Author ORCID Identifier

https://orcid.org/0000-0003-3919-444X

Document Type

Article

Rights

Available under a Creative Commons Attribution Non-Commercial Share Alike 4.0 International Licence

Disciplines

Ophthalmology, Epidemiology

Publication Details

Ophthalmology Science

Open access

https://www.sciencedirect.com/science/article/pii/S2666914521000932?via%3Dihub#!

Abstract

Purpose: To investigate whether spectacle lens sales data can be used to estimate the population distribution of refractive error among patients with ametropia and hence to estimate the current and future risk of vision impairment. Design: Cross-sectional study. Participants: A total of 141 547 436 spectacle lens sales records from an international European lens manufacturer between 1998 and 2016. Methods: Anonymized patient spectacle lens sales data, including refractive error information, was provided by a major European spectacle lens manufacturer. Data from the Gutenberg Health Survey was digitized to allow comparison of a representative, population-based sample with the spectacle lens sales data. A bootstrap analysis was completed to assess the comparability of both datasets. The expected level of vision impairment resulting from myopia at 75 years of age was calculated for both datasets using a previously published risk estimation equation combined with a saturation function. Main Outcome Measures: Comparability of spectacle lens sales data on refractive error with typical population surveys of refractive error and its potential usefulness to predict vision impairment resulting from refractive error. Results: Equivalent estimates of the population distribution of spherical equivalent refraction can be provided from spectacle lens data within limits. For myopia, the population distribution was equivalent to the Gutenberg Health Survey (< 5% deviation) for levels of e2.0 diopters (D) or less, whereas for hyperopia, the distribution was equivalent (< 5% deviation) for levels of þ3.0 D or more. The estimated rates of vision impairment resulting from myopia were not statistically significantly different (chi-square, 182; degrees of freedom, 169; P ¼ 0.234) between the spectacle lens dataset and Gutenberg Health Survey dataset. Conclusions: The distribution of refractive error and hence the risk of vision impairment resulting from refractive error within a population can be determined using spectacle lens sales data. Pooling this type of data from multiple industry sources could provide a cost-effective, timely, and globally representative mechanism for monitoring the evolving epidemiologic features of refractive error and associated vision impairment.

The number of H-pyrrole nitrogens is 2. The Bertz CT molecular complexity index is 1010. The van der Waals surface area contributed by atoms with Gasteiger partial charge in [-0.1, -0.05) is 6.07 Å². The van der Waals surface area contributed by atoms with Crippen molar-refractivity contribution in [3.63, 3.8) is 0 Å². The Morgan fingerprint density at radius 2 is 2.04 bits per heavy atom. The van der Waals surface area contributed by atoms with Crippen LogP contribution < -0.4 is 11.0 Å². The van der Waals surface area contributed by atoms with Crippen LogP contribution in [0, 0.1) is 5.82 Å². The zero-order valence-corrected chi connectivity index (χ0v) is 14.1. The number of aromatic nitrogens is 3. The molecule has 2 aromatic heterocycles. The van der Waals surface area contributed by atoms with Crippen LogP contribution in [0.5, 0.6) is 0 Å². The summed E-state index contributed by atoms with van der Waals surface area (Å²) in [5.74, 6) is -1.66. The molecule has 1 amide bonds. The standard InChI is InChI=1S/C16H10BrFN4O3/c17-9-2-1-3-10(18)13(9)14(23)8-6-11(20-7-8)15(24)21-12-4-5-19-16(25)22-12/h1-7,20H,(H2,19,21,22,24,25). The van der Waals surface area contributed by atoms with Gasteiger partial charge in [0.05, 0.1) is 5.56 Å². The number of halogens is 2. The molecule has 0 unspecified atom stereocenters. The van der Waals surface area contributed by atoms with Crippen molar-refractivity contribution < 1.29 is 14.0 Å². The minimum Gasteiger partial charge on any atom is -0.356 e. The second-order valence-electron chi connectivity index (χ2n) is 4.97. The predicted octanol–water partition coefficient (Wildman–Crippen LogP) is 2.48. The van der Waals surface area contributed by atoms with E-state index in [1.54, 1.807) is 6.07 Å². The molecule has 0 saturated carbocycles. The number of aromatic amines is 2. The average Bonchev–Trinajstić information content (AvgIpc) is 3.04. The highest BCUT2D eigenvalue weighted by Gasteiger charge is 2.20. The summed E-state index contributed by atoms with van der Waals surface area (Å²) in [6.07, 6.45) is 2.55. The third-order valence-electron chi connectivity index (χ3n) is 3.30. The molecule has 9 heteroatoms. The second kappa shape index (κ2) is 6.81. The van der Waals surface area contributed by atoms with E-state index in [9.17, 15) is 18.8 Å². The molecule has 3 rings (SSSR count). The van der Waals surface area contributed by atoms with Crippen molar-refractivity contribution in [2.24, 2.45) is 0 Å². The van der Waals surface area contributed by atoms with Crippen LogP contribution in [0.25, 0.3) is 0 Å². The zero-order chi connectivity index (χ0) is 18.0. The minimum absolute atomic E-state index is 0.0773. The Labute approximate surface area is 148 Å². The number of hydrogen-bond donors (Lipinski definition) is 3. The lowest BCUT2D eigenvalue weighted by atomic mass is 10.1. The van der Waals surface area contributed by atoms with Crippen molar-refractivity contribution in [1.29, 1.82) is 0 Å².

DOI

https://doi.org/10.1016/j.xops.2021.100092


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